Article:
Today, America’s farmworkers, an integral part our nation’s food security, were offered renewed hope for the protections they deserve.
Washington, D.C. (Vocus) April 10, 2010
Today, Judge Osteen of the U.S. District Court for the Middle District of North Carolina (case #1:2010CV00200), in Greensboro, denied a preliminary injunction by North Carolina Growers Association and the American Farm Bureau Federation to halt the H-2A visa changes implemented by Secretary of Labor Hilda Solis on March 15, 2010.
For the last 14 months, many of the H-2A visa provisions established to protect foreign workers and American farm laborers’ jobs have been absent. In the final days of the presidency of George W. Bush, his administration finalized a set of rules easing the burden on growers who employ foreign laborers under the law known as the H2-A program, which regulates the importation of agricultural workers. Most importantly, the Bush rules, which came to be known as the “midnight rules,” did away with the Adverse Effect Wage Rate (AEWR). This wage is determined by the Secretary of Labor each year for each state. It was always greater than the minimum wage, which is the wage typically paid to American farmworkers. This last provision cost workers substantial amounts of income.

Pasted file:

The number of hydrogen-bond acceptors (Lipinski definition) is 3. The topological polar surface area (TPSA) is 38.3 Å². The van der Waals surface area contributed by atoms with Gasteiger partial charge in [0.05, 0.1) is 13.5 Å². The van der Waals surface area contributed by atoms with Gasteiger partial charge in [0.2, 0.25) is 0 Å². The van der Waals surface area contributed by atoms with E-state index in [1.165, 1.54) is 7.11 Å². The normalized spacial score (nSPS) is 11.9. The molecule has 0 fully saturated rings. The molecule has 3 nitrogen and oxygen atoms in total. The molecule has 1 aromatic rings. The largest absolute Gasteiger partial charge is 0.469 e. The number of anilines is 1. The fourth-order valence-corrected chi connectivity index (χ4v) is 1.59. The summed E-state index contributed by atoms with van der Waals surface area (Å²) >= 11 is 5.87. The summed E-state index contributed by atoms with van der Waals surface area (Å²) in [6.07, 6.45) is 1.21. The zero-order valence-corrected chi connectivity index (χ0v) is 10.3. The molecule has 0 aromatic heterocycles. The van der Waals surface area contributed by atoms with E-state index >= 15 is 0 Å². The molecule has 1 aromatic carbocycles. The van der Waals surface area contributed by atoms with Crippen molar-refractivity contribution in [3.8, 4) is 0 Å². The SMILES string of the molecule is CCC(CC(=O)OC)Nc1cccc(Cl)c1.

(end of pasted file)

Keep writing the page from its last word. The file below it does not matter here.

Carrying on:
“Today, America’s farmworkers, an integral part our nation’s food security, were offered renewed hope for the protections they deserve,” said David Strauss, Executive Director of the Association of Farmworker Opportunity Programs (AFOP). “We applaud Judge Osteen for his courage and dedication to protecting worker’s rights.”
For decades prior to the Bush Administration’s “midnight rules”, H2-A regulations required growers to certify that they could not locate American workers for their plantings and harvests, despite vigorous recruitment efforts. Foreign workers could then only be hired under specific contracts and if those contracts ended, the workers would need to immediately return to their country of origin. The grower had specific responsibilities: they were required to: pay the roundtrip transportation costs of the workers, provide safe and clean housing, and, most importantly, pay a special increased hourly wage known as AEWR.
The federal government still faces serious opposition from portions of the grower community that have enjoyed the extremely inexpensive labor the H2-A program provided under the Bush Administration rules. This ruling, which may be appealed by North Carolina Growers Association and the American Farm Bureau Federation, is still a positive step by the U.S. Department of Labor and Secretary Solis toward the restoration of farmworker rights.
The Association of Farmworker Opportunity Programs is the national federation of nonprofit and public agencies that provide training and employment services to migrant and seasonal farmworkers. For additional comment or interview, please contact Ayrianne Parks at (202) 828-6006 x140